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NARDA Holds Fall Institute

Independent retailers and service providers from over 30 states and Canada learned how to compete more effectively in today’s marketplace during the North American Retail Dealers Association’s (NARDA) 2004 Fall Institute of Retail and Service Center Management, held here this month at the Oak Brook Hills Resort.

The three-day event, which was the first Institute directed by recently named NARDA president/CEO Tom Drake and his newly formed team, offered a broad range of skills-training opportunities from improving the customer experience and measuring conversion rates to running a profitable service department or company.

“You must develop a niche for which you are known,” advised opening keynote speaker Sam Abdelnour, Whirlpool’s VP/North American sales. “The customer has a choice. Find a way to make that choice you.”

Skills-training courses included a hands-on peak financial performance workshop, a service profitability session, and a panel discussion on creating winning in-store events. The latter, moderated by TWICE’s senior editor Alan Wolf, featured Bob Young, principal of Young’s Appliance; Leon Barbachano, CEO of Allen & Petersen; and Mike Abt, president of Abt’s Electronics.

Young described how his use of “guerilla radio advertising” — infomercial interviews aired live on local stations in which he talks shop and takes pot shots at competitors — helped generate a 57 percent top-of-mind awareness for his business within his market. Final cost after co-op support: $25 per broadcast.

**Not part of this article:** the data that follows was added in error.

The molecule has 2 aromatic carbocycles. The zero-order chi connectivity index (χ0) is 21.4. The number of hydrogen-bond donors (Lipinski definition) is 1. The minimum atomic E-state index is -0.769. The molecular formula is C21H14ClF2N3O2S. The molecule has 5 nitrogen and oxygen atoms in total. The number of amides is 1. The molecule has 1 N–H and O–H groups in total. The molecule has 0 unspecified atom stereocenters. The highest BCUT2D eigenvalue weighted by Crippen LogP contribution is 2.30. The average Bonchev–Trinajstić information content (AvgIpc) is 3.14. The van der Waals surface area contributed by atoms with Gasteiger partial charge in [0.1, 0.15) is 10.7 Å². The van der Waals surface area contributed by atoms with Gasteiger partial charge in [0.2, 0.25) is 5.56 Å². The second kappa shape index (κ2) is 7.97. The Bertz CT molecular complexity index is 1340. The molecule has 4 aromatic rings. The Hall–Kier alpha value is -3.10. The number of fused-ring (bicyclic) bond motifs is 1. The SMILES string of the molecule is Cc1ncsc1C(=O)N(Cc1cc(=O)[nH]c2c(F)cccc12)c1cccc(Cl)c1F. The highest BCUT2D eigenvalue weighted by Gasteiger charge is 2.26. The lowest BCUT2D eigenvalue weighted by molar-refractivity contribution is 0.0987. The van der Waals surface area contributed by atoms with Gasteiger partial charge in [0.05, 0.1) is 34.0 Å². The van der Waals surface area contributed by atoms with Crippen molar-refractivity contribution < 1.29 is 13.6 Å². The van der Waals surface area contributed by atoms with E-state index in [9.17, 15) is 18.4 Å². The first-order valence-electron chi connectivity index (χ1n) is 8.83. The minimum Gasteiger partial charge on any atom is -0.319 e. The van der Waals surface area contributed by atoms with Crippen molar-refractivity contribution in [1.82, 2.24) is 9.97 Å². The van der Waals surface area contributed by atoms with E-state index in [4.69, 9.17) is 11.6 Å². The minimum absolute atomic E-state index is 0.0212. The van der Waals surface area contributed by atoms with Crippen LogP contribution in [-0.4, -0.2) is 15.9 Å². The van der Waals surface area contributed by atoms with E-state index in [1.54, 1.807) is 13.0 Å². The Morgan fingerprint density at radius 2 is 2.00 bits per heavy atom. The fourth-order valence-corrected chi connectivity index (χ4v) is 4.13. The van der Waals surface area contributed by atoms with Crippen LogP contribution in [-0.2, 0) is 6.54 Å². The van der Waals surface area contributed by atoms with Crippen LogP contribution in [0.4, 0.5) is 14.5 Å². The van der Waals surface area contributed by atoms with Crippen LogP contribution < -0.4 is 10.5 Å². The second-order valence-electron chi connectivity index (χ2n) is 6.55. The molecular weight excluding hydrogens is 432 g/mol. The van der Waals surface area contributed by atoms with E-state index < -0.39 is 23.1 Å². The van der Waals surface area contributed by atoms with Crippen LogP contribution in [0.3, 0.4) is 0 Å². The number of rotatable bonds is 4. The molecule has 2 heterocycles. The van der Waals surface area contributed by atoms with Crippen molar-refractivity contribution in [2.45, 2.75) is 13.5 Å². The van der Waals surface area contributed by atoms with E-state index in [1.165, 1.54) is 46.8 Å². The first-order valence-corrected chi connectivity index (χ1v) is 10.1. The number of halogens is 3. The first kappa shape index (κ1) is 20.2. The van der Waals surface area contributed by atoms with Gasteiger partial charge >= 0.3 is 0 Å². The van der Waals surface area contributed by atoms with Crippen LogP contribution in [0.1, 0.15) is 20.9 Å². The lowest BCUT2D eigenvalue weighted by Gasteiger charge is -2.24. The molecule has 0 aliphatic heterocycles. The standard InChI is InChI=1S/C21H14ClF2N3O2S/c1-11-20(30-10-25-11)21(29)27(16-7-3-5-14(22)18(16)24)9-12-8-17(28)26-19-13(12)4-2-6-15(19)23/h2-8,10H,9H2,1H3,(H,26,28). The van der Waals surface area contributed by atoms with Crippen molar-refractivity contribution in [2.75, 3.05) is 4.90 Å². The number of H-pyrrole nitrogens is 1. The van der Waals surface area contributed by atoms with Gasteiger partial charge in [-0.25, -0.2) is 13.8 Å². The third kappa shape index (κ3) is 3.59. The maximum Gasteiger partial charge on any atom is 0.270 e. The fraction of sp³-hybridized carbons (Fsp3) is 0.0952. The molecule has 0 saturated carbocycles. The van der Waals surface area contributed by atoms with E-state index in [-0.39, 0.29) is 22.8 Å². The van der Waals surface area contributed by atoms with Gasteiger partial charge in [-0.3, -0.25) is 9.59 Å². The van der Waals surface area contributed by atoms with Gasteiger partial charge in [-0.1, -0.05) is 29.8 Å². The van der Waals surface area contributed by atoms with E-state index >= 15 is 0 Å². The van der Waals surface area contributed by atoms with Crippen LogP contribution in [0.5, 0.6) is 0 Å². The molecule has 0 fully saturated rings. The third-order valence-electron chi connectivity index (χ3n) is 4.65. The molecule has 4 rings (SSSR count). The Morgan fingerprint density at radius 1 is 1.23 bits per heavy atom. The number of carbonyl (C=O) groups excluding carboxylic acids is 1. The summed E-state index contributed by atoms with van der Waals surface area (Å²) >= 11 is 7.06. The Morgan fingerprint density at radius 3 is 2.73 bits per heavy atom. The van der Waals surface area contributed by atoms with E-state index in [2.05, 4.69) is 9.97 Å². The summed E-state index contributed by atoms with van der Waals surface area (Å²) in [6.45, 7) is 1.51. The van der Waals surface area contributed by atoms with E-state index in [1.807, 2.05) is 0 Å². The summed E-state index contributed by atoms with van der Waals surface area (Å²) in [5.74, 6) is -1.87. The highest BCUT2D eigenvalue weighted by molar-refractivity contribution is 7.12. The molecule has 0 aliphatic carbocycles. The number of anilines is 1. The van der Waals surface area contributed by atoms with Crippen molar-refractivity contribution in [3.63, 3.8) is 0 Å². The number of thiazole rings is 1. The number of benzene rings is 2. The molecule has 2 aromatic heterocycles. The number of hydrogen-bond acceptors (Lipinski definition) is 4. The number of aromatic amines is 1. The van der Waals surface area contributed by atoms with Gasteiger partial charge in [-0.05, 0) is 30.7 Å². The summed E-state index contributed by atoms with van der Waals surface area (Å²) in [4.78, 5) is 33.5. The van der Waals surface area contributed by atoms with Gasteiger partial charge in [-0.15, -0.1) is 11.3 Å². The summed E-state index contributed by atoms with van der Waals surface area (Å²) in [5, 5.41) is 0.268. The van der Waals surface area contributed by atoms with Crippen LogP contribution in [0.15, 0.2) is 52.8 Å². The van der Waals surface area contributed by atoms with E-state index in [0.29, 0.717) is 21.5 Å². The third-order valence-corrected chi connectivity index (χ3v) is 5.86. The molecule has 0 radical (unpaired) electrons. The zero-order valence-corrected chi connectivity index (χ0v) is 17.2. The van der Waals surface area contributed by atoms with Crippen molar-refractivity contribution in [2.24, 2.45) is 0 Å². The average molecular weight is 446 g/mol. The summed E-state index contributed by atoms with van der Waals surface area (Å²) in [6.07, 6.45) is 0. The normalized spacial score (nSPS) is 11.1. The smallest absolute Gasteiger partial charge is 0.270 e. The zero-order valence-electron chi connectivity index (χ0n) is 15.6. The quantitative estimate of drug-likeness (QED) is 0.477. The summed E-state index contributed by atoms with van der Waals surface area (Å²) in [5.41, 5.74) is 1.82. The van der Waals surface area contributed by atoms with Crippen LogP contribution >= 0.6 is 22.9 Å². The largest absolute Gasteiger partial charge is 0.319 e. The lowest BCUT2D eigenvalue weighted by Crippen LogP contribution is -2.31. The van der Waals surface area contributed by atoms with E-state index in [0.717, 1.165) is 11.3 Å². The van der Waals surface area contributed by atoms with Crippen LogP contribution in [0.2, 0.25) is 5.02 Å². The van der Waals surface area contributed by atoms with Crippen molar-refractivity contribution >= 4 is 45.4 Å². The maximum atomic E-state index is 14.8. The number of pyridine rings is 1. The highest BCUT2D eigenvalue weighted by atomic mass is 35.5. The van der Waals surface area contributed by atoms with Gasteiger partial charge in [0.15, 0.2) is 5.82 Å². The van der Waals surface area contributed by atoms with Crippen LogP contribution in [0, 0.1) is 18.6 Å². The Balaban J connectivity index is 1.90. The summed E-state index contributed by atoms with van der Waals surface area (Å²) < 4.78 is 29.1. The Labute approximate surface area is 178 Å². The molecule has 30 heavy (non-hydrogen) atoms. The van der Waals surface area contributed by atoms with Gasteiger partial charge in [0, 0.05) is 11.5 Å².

Barbachano said he generates publicity and traffic for his three-unit Alaskan appliance and housewares chain by holding private sales, charity auctions, cooking classes, and live cooking demos and book signings by celebrity chefs.

Abt Electronics also holds private sales and in-store cooking classes using a moveable kitchen, as well as 12-volt audio competitions and photography classes. In lieu of vendor-sponsored events, which in the past have actually hurt sales, the family-run and family-friendly business entertains kids with a giant bubble maker and revolving ball, Internet-connected iMacs, and during the appropriate holidays, an in-store Santa and Halloween-costumed employees.

New features to the Fall Institute included a live customer focus group (conducted via telecast); a retail field trip to Bass Pro Shop and Sears Grand; and “The Scrimmage,” a lively business-simulation game played by teams of attendees.

The Appliance Consumer Service Task Force (ACSTF) also presented a panel discussion on warranty reform, while the group’s leadership held its subcommittee meeting at the Institute to discuss inroads with white goods vendors. (A full report on the ACSTF’s latest activities will appear in the next issue of TWICE within the Major Appliances section.)

Con Maloney, CEO of Cowboy Maloney’s Electric City and a principal owner of the Round Rock Express minor league baseball team, hit a home run as the Institute’s closing keynote speaker. Using sports as a metaphor for the business world, Maloney mixed retail know-how, humor and interesting anecdotes to inspire and teach attendees how to build successful teams capable of outperforming the competition.

Audio recordings of the 2004 Fall Institute sessions are available on CD and can be ordered online at

The 2005 Spring Institute of Retail and Service Center Management will be held at the Chaminade Hotel and Conference Center in Santa Cruz, Calif., April 1-4.